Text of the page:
La vie en rose

“Art is a big part of my life,” declares Parisian rug designer Sabine de Gunzburg. Her spacious apartment bears this out. Drawings by Jean Cocteau, André Derain, and Pierre-Paul Prud’hon, passed down through her family, decorate the walls. A self-portrait by Gérard Garouste, one of France’s most celebrated living painters, hangs in her office. Plates from a book of Picasso artworks adorn the living room; a framed handkerchief, embroidered by Louise Bourgeois with the words “I have been to hell and back, and let me tell you, it was wonderful,” sits on a small 18th-century cabinet.

De Gunzburg also likes to collect more conceptual pieces. She is particularly attached to an oversize Playmobil character, fashioned from steel by the Portuguese sculptor Esoj. She refers to the figure, with characteristic humor, as “my son.”
In reality, de Gunzburg has two daughters, as well as an illustrious family history. One of her ancestors was Baron Joseph Günzburg, who established a bank in 19th-century St. Petersburg. Another was the legendary fashion editor Baron Nicolas de Gunzburg, who helped launch the career of Calvin Klein. De Gunzburg’s maternal family tree is laden with art and antiques dealers. Her grandfather, Jean Seligmann, sold furniture on Place Vendôme between the wars. Her mother, Claude-France Seligmann, took over the Galerie Lucie Weill, once a nerve center of 20th-century Parisian art where Picasso, Max Ernst, and Jean Arp exhibited. Before that, her mother worked alongside the man de Gunzburg refers to as “Oncle Jacques.” To others, he is known as Jacques Grange, the renowned decorator who has created homes for Yves Saint Laurent and Princess Caroline of Monaco.

“My earliest memory of him is being in their office at the age of four,” recalls de Gunzburg. “Jacques would tell me, ‘You can touch everything, except our drawings!'” Through him, she met such notable figures as Madeleine Castaing and the poet Louis Aragon. Grange and de Gunzburg remain good friends. “Sabine is like family,” he says. “She’s a very generous and wholehearted person. Plus, she has charming taste and great curiosity.”

When de Gunzburg found an apartment in a 1930s building, it seemed natural to turn to Grange for a helping hand. “We did everything together,” she declares. “Nothing was chosen solely by Jacques, and I didn’t pick anything without consulting him.” Grange reworked the layout, which consists of a long, L-shaped corridor with rooms off either side. He aimed to conjure a warm and timeless ambience. “My goal was to create what Saint Laurent called ‘an atmosphere à la Chanel,'” he says, “with wood paneling and honey tones.”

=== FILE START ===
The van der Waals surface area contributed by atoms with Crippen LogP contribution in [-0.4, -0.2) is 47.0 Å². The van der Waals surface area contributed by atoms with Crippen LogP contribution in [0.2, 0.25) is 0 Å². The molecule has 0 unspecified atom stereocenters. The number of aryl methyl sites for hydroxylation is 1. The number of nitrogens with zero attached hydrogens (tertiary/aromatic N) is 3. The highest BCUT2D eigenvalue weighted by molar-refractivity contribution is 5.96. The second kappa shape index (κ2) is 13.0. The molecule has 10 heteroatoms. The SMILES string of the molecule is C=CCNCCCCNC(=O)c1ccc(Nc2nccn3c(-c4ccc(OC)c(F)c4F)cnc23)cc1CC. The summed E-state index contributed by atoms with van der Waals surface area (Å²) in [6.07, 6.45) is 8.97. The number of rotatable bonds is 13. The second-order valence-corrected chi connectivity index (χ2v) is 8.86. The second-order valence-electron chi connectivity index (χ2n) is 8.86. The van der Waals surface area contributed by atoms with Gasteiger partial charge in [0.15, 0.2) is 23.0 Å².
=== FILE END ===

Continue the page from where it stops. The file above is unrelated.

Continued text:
De Gunzburg effortlessly combines furniture and objects of diverse provenance—a skill she learned from her mother and Grange. Family heirlooms, such as a Louis XV desk and a pair of 18th-century mirrored sconces, mix with 20th-century pieces bought from Parisian dealer Olivier Watelet, including a 1950s bronze Gilbert Poillerat cocktail table and Jansen brass nesting tables. “I really pay attention to what he recommends,” says de Gunzburg. One Watelet acquisition, the mirrored console in her bedroom, has a unique history: It once belonged to singer Annie Lennox.

De Gunzburg is also a great fan of the Parisian auction house Drouot, where she has unearthed such finds as the circular Martial Raysse drawings above her bed and a leather-clad armchair, wastebasket, and valet designed by Jacques Adnet. “I bought them when they cost next to nothing,” she says cheerfully. She likes quirky touches—for instance, the two Guillaume Piéchaud steel chairs in her living room, which resemble gigantic commas. She discovered the iron buttocks that hang on the door of a powder room while visiting a chic London art gallery. “They were in the window of a neighboring sex shop,” she notes nonchalantly.

Scattered throughout the apartment are examples of her exquisite rugs. Produced in workshops in Bhutan, Benares, and Srinagar, they are handmade entirely from silk. Many are inspired by her passion for art. One bears a patchwork of national flags, paying homage to the work of the late Italian conceptual artist Alighiero Boetti; others are covered with a whimsical chain of circles or an explosion of red and orange dots. A few have words written on them in the manner of Ed Ruscha: “90% Angel, 10% Devil.” The motto emblazoned on another perfectly sums up her approach: “Never Say No.” For de Gunzburg, nothing is out of bounds.

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